Get moving on migrant workers’ woes, Tenaganita urges Labour Department

The Labour Department must pay more attention to problems faced by migrant workers, Tenaganita said.

This includes poor treatment by employers, the human rights group added.

Its director and consultant for human trafficking, Aegile Fernandez, said abuse cases among migrant workers are also on the rise. Poor accommodation is also a major concern.

“It has been going on for over two decades. Complaints were made against large corporations for violations but action was slow, said Fernandez.

“Bigger companies are able to ‘hide’ these wrongdoings as workers are placed in a more controlled environment and the management won’t speak to you,” she said, referring to a complaint lodged with Tenaganita 15 years ago against a glove manufacturing company.

“The workers were controlled and monitored. If there was a complaint against a worker, he or she would be isolated in little lock-ups and later send the worker home (country of origin).”

She tried approaching the management of the factory to discuss the matter but the company ignored Tenaganita.

“We tried filing a case with the Labour Department but they did not accept the case,” Fernandez said.

She added there were also workers who were physically abused by their supervisors when they complained about issues concerning their wages.

“It appeared then that these firms were protected and could do whatever they wanted,” Fernandez said.

Fernandez was responding to the latest incident involving six Top Glove Corp Bhd-related companies.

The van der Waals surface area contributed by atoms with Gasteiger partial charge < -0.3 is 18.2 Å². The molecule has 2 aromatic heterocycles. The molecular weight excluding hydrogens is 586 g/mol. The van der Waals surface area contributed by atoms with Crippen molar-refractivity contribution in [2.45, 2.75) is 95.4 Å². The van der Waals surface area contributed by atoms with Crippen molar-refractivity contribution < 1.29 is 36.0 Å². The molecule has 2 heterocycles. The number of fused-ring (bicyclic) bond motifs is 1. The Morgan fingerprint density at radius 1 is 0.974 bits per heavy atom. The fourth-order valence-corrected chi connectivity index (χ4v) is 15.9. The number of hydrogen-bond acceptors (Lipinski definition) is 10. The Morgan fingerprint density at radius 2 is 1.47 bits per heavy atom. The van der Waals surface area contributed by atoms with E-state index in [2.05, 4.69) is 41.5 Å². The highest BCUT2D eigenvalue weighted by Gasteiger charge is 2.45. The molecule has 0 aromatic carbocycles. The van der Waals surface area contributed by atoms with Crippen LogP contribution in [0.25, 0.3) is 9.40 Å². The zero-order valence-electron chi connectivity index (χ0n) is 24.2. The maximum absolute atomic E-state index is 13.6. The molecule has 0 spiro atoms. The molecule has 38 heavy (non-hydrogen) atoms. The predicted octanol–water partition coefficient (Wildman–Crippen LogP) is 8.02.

Nineteen investigation papers were opened against the six companies following enforcement operations at the respective premises in five states.

This came about after a sharp increase in Covid-19 cases under the Teratai cluster.

According to the Human Resources Ministry, investigations revealed “dense, uncomfortable accommodation and lack of proper ventilation and buildings” for for Top Glove workers.

Subsequently, Human Resources Minister Datuk Seri M. Saravanan said accommodation for 91.1 per cent or 1.4 million foreign workers in Malaysia does not meet provisions under the Workers’ Minimum Standards of Housing and Amenities Act 1990.

These numbers, however, do not surprise Fernandez who said many errant employers get off the hook because of poor enforcement.

“Abuses and violations are worse than before with employers venting their frustrations on workers … just look at the number who are being abused.

“Enforcement is crucial and the ministry should stop saying it does not have enough officers. We have been hearing this for such a long time.

“Where is all the money paid by migrant workers to the government, including levy payment, going to? Shouldn’t this be used to hire more officers?

“Companies need to be hauled up and educated. It is their duty to provide proper housing for their workers, failing which the government should shut them down. This happens in other countries, but we are just lackadaisical,” she added.

Here’s a round-up of The News Normal today.


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